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The complexity of class polynomial computation via floating point approximations. ArXiv preprint
, 601
"... Abstract. We analyse the complexity of computing class polynomials, that are an important ingredient for CM constructions of elliptic curves, via complex floating point approximations of their roots. The heart of the algorithm is the evaluation of modular functions in several arguments. The fastest ..."
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Cited by 33 (5 self)
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Abstract. We analyse the complexity of computing class polynomials, that are an important ingredient for CM constructions of elliptic curves, via complex floating point approximations of their roots. The heart of the algorithm is the evaluation of modular functions in several arguments. The fastest one of the presented approaches uses a technique devised by Dupont to evaluate modular functions by Newton iterations on an expression involving the arithmeticgeometric mean. Under the heuristic assumption, justified by experiments, that the correctness of the result is not perturbed by rounding errors, the algorithm runs in time “p “p ”” 3 2 O Dlog D  M Dlog D  ⊆ O ` Dlog 6+ε D  ´ ⊆ O ` h 2+ε´ for any ε> 0, where D is the CM discriminant, h is the degree of the class polynomial and M(n) is the time needed to multiply two nbit numbers. Up to logarithmic factors, this running time matches the size of the constructed polynomials. The estimate also relies on a new result concerning the complexity of enumerating the class group of an imaginary quadratic order and on a rigorously proven upper bound for the height of class polynomials. 1. Motivation and
Constructing hyperelliptic curves of genus 2 suitable for cryptography
 Math. Comp
, 2003
"... Abstract. In this article we show how to generalize the CMmethod for elliptic curves to genus two. We describe the algorithm in detail and discuss the results of our implementation. 1. ..."
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Cited by 29 (2 self)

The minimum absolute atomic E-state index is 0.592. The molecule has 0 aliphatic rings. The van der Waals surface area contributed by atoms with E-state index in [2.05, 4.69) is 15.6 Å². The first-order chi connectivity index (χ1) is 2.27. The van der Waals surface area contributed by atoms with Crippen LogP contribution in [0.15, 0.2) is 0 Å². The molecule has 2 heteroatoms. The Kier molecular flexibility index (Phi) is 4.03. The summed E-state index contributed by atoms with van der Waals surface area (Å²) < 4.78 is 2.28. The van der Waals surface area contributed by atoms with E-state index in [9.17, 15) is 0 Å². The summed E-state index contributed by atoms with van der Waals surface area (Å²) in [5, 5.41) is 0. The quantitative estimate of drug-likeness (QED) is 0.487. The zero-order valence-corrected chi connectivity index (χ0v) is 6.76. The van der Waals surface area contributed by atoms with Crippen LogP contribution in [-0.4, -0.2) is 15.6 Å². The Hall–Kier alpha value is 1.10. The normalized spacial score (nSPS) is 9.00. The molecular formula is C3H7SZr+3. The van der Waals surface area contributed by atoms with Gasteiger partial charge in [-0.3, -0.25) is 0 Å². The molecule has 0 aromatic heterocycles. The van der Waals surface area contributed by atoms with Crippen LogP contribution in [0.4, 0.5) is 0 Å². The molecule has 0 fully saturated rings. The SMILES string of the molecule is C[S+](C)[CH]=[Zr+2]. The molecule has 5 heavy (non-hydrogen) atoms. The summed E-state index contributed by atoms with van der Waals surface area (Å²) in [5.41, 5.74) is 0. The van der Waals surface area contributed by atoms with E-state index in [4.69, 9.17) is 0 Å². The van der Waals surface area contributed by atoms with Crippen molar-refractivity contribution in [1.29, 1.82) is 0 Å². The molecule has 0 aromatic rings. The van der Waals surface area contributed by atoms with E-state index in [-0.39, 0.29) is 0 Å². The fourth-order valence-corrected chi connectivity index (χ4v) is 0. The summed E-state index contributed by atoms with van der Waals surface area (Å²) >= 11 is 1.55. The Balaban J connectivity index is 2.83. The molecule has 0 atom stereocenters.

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Abstract. In this article we show how to generalize the CMmethod for elliptic curves to genus two. We describe the algorithm in detail and discuss the results of our implementation. 1.
The security of Hidden Field Equations (HFE
 In The Cryptographer’s Track at RSA Conference 2001, volume 2020 of Lecture Notes in Computer Science
, 2001
"... Abstract. We consider the basic version of the asymmetric cryptosystem HFE from Eurocrypt 96. We propose a notion of nontrivial equations as a tentative to account for a large class of attacks on oneway functions. We found equations that give experimental evidence that basic HFE can be broken in e ..."
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Cited by 28 (2 self)
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Abstract. We consider the basic version of the asymmetric cryptosystem HFE from Eurocrypt 96. We propose a notion of nontrivial equations as a tentative to account for a large class of attacks on oneway functions. We found equations that give experimental evidence that basic HFE can be broken in expected polynomial time for any constant degree d. It has been independently proven by Shamir and Kipnis [Crypto’99]. We designed and implemented a series of new advanced attacks that are much more efficient that the ShamirKipnis attack. They are practical for HFE degree d ≤ 24 and realistic up to d = 128. The 80bit, 500$ Patarin’s 1st challenge on HFE can be broken in about 2 62. Our attack is subexponential and requires n 3 2 log d computations. The original ShamirKipnis attack was in at least n log2 d. We show how to improve the ShamirKipnis attack, by using a better method of solving the involved algebraical problem MinRank. It becomes then in n 3 log d+O(1). All attacks fail for modified versions of HFE: HFE − (Asiacrypt’98), HFEv (Eurocrypt’99), Quartz (RSA’2000) and even for Flash (RSA’2000).
Gauß Periods in Finite Fields
"... In this survey, we review two recent applications of a venerable tool: Gauß periods. In Section 2, we describe Gauß' original construction, and how it can be used to generate normal bases in extensions of finite fields. Section 3 contains the first application: finding elements of exponentially larg ..."
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Cited by 1 (0 self)
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In this survey, we review two recent applications of a venerable tool: Gauß periods. In Section 2, we describe Gauß' original construction, and how it can be used to generate normal bases in extensions of finite fields. Section 3 contains the first application: finding elements of exponentially large order in certain finite fields. This can be viewed as a step towards solving the famous open problem of finding efficiently a primitive element in a given finite field. A pleasant feature is that the prime factorization of the order of the multiplicative group is not required. In Section 4 we give another example of the method, yielding a different kind of bound: among the q shifts + a of an element of an extension of F q , where a runs through F q , at most one has "small" order. The second application, in Section 5, deals with efficient exponentiation...
On the Complexity of Certain Algebraic and Number Theoretic Problems
"... It is certified that the work contained in the thesis entitled “On the Complexity ..."
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It is certified that the work contained in the thesis entitled “On the Complexity
Fast Algorithms for Towers of Finite Fields and Isogenies Algorithmes Rapides pour les Tours de Corps Finis et les Isogénies
, 2011
"... Thèse de doctorat ..."